10. Under the weather
Meaning: slightly unwell or in low spirits.
Origin: This is most likely another maritime phrase. When a sailor was feeling a little seasick, he would sit below deck, literally underneath the conditions of the outside storms.
11. Bite the bullet
Meaning: decide to do something difficult or unpleasant that one has been putting off or hesitating over.
Origin: It is believed that Rudyard Kipling (author of “The Jungle Book”) first coined this phrase in his book “The Light That Failed.” It is thought that in the old days, doctors would have you bite down on a bullet to cope with the extreme pain of surgical procedures, though there is little evidence that people actually used a bullet, rather that a piece of wood or leather.
12. Balls to the wall
Meaning: maximum effort or committment.
Origin: The levers in old planes had round tops on them, so pushing the throttle all the way up against the wall meant you were going full speed!
13. Beat around the bush
Meaning: To talk about something without mentioning it directly or avoiding getting to the core of a subject.
Origin: When hunting, it’s often customary to shake leaves of plants to see if you can scare any animals out. First-time hunters might focus on this aspect of the sport, but are too gun-shy to actually pull the trigger.
14. Cat got your tongue
Meaning: inexplicably quiet.
Origin: It’s believed that the phrase came from the cat o’ nine tails whip used for flogging in the British Navy. The whipping was so painful that the person who received it would be noticeably quiet for a time afterwards.
15. Raining cats and dogs
Meaning: heavy rain.
Origin: It’s hard to say with this one. A popular email chain going around in 1999 claimed that in the 16th century, people had thatched roofs and small animals would often crawl through them to gain shelter from the rain. But this explanation has never been proven.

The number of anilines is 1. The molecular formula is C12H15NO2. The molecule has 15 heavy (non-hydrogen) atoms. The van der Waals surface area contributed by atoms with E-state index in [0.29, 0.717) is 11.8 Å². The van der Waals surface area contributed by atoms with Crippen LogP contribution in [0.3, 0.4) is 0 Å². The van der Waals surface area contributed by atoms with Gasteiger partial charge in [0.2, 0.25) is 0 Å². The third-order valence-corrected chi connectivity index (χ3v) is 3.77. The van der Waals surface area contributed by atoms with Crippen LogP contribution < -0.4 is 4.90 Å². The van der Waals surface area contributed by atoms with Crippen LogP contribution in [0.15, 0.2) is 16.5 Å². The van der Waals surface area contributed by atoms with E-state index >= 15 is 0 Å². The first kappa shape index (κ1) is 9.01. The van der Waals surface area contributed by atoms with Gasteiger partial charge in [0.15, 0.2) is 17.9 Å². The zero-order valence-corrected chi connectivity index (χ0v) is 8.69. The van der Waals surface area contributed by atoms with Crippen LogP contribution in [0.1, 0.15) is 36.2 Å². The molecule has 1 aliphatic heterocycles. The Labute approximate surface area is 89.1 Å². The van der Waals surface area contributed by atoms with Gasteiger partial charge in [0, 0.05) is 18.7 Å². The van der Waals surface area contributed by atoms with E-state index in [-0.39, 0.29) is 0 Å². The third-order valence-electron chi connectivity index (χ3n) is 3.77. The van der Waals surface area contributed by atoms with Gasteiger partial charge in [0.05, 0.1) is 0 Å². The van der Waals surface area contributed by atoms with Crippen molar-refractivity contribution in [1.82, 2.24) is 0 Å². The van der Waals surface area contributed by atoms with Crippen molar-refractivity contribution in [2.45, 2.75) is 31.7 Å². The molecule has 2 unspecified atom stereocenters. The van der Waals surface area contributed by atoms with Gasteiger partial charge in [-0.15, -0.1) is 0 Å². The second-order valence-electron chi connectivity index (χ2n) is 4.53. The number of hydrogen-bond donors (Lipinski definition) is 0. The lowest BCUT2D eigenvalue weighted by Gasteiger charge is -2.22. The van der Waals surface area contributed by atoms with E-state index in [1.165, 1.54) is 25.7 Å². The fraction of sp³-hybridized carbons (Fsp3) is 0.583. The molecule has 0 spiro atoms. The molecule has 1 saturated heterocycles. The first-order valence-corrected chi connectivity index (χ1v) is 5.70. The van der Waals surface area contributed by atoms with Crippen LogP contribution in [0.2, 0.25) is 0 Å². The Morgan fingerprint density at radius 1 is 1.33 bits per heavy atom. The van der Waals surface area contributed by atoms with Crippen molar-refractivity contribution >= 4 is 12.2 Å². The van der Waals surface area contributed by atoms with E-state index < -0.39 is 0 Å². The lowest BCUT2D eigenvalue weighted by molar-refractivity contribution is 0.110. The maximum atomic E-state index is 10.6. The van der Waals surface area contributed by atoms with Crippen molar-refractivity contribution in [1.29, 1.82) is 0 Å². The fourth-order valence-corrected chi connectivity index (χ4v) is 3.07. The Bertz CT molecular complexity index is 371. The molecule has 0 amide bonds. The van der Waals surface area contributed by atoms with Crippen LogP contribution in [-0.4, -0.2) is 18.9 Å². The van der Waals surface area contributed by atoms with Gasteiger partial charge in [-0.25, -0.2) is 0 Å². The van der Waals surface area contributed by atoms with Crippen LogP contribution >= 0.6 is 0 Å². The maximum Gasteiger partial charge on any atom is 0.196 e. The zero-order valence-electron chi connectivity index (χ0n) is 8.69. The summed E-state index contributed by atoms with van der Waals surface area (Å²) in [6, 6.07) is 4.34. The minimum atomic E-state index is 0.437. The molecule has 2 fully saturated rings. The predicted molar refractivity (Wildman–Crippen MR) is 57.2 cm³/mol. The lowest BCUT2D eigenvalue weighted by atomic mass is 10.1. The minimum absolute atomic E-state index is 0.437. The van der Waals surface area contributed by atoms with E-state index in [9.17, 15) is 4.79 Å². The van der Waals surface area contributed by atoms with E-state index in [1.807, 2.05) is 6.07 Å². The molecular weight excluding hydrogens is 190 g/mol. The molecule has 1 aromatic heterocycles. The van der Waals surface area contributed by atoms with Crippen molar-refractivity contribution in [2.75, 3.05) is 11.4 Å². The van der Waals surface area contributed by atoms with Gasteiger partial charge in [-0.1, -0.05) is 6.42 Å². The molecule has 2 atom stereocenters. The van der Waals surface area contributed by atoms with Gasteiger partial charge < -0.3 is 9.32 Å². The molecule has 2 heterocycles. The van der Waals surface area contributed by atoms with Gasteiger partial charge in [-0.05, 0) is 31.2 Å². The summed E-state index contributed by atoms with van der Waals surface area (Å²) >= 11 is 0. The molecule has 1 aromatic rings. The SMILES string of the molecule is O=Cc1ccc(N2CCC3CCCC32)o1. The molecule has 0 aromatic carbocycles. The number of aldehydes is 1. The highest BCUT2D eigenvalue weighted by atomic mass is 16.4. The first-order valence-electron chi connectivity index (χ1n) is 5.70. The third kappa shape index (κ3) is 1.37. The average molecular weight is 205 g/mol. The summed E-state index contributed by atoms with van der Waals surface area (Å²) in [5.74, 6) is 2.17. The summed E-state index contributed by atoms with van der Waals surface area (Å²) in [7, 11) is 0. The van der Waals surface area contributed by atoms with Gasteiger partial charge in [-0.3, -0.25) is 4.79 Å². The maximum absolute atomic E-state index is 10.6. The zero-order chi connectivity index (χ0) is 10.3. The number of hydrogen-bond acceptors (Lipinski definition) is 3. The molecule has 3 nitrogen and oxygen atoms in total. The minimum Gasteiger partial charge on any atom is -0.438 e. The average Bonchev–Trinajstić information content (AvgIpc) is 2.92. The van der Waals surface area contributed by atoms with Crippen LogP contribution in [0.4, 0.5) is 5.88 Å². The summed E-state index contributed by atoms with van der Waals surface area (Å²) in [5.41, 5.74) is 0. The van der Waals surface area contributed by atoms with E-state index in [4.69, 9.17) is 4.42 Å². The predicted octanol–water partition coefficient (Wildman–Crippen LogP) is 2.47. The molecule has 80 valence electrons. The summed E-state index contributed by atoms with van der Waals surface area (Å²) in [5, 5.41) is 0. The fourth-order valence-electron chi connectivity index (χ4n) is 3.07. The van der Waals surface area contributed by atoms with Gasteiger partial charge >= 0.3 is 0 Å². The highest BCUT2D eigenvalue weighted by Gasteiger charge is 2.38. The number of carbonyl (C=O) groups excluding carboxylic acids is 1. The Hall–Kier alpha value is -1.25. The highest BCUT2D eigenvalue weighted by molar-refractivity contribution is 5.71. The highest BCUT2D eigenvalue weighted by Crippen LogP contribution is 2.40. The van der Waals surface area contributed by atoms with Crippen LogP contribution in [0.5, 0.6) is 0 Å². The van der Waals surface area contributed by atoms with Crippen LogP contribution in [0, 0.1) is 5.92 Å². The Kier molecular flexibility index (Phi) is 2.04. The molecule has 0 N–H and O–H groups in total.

16. Between a rock and a hard place
Meaning: in a situation where one is faced with two equally difficult alternatives.
Origin: Perhaps the first example of this phrase’s use was in Homer’s “Odyssey,” in which Odysseus must make the decision to sail by the sea monster Scylla or the whirlpool Charybdis.
17. Barking up the wrong tree
Meaning: pursuing a mistaken or misguided line of thought or course of action.
Origin: This is an allusion to when hunting dogs believe they have chased their prey up one tree when actually it has jumped to another.
18. Get up on the wrong side of the bed
Meaning: to be in a bad mood for no apparent reason.
Origin: The ancient Romans inexplicbly dubbed the left side of the bed as the “wrong side,” believing it to be bad luck.
As you can see, idioms are essentially the most popular memes of all time. Although, while “the wrong side of the bed” will probably be said thousands of years from now, I doubt everyone will still be sharing crying Michael Jordan in 2100, but who knows?
Read more: http://www.viralnova.com/idiom-origins/